After several cycles of flooding and proposals for adapting the space for new use or moving the building out of harm's way (apparently complicated by the heavy stonework around the wooden frame) the decision was made to "deconstruct" Lavender House.  The Durham Voice reported plans to make the demolition a kind of community art project in April 2014 - any photos from that effort would be a great addition!

As noted in comments below, wooden part of the structure was pulled down in the summer of 2014, with the stone chimney and other elements intentionally left in memoriam.  It seems to have taken a while for the cleanup of the foundation and its transformation into its current, more manicured form.  Work was finally completed in late 2017, and the neighborhood held a rededication ceremony in April 2018 once the site was safer for kids to climb on.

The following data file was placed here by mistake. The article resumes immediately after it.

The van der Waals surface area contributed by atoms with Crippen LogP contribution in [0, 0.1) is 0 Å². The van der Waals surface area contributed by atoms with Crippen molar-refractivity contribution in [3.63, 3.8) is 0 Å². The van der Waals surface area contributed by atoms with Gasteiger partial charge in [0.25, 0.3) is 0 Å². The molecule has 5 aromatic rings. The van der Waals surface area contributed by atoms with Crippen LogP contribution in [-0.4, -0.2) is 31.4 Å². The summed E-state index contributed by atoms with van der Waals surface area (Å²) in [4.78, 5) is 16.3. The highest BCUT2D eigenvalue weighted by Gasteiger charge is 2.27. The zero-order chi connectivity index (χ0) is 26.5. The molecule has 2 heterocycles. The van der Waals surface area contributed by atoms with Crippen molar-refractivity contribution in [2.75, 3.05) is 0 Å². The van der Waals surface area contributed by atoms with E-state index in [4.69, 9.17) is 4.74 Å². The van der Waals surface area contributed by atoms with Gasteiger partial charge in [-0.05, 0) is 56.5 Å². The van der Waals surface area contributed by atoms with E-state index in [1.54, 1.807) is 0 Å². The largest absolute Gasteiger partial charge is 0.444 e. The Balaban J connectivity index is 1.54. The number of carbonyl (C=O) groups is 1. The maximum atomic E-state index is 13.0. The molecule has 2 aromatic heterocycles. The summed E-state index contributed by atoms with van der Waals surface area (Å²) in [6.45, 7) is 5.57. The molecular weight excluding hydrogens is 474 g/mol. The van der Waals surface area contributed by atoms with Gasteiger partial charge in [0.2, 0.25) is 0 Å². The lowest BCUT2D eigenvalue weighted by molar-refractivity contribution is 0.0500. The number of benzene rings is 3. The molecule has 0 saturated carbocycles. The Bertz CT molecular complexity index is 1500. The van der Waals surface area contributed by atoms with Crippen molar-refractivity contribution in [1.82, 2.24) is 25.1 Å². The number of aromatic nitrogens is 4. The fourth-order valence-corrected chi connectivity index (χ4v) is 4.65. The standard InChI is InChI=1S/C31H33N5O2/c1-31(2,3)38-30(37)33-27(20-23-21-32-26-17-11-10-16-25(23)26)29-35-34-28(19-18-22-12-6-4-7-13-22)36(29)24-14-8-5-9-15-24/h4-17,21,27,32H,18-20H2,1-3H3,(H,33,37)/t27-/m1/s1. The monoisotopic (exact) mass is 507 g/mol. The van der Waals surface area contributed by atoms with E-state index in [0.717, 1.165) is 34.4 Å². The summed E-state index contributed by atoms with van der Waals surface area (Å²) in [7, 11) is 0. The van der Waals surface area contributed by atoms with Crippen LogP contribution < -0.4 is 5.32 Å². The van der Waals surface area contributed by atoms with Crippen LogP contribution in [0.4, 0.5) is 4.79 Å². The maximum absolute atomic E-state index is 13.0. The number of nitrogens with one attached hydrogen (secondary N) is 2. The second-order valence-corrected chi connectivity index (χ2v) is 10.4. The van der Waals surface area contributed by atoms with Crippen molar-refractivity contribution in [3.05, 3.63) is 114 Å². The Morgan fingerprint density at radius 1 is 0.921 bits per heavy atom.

(Before and after pictures from 2018 Golden Leaf Awards)

Find this spot on a Google Map.


This building was the subject of a What's It Wednesday?! post on Open Durham's social media accounts (Facebook and Instagram), the week of March 6, 2019.  Follow us and stay tuned for more finds!


I have always wondered about that odd little place, and wondered if it's at particular risk of flooding. Drive by, and you'll see what I mean.

"I was delighted to discover that the original building is still standing in Northgate Park". Isn't it nice to get a pleasant surprise?

In reply to by Marsosudiro (not verified)

The building was dismantled in June/July of 2014 leaving only the stone foundation and chimneys. Neighborhood residents tried to resurrect it for a number of community purposes in teh year or so leading up to demolition, but its position in the flood plain prohibited any renovations or commercial use.

Residents did stage a brief art show before the demolition, including the painting of bluebirds on the exterior. Perhaps someone has a picture?

It appears the structure itself is older. Perhaps a WPA or other Depression-era project? It has that craftsman-campy appearance that typifies their work. Additionally, there appears to be a mature growth of ivy on the chimney in the 1946 picture. I lived in the neighborhood in the '60's-'70's, and its uniqueness stood out then.